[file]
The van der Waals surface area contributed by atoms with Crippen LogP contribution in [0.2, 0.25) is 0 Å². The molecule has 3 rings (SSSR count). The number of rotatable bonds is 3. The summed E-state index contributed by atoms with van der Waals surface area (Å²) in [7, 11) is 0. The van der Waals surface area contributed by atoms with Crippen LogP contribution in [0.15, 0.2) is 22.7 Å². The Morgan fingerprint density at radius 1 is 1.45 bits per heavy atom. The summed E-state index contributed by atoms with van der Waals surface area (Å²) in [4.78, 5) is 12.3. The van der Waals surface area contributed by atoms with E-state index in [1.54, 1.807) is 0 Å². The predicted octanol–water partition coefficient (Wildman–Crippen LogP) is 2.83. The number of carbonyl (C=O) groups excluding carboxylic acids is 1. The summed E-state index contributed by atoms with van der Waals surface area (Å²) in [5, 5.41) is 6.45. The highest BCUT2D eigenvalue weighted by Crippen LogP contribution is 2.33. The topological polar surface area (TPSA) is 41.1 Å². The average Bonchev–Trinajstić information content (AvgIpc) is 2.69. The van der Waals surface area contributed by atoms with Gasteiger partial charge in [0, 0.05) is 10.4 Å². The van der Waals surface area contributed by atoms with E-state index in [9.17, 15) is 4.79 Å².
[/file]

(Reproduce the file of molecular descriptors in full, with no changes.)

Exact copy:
The van der Waals surface area contributed by atoms with Crippen LogP contribution in [0.2, 0.25) is 0 Å². The molecule has 3 rings (SSSR count). The number of rotatable bonds is 3. The summed E-state index contributed by atoms with van der Waals surface area (Å²) in [7, 11) is 0. The van der Waals surface area contributed by atoms with Crippen LogP contribution in [0.15, 0.2) is 22.7 Å². The Morgan fingerprint density at radius 1 is 1.45 bits per heavy atom. The summed E-state index contributed by atoms with van der Waals surface area (Å²) in [4.78, 5) is 12.3. The van der Waals surface area contributed by atoms with E-state index in [1.54, 1.807) is 0 Å². The predicted octanol–water partition coefficient (Wildman–Crippen LogP) is 2.83. The number of carbonyl (C=O) groups excluding carboxylic acids is 1. The summed E-state index contributed by atoms with van der Waals surface area (Å²) in [5, 5.41) is 6.45. The highest BCUT2D eigenvalue weighted by Crippen LogP contribution is 2.33. The topological polar surface area (TPSA) is 41.1 Å². The average Bonchev–Trinajstić information content (AvgIpc) is 2.69. The van der Waals surface area contributed by atoms with Gasteiger partial charge in [0, 0.05) is 10.4 Å². The van der Waals surface area contributed by atoms with E-state index in [9.17, 15) is 4.79 Å².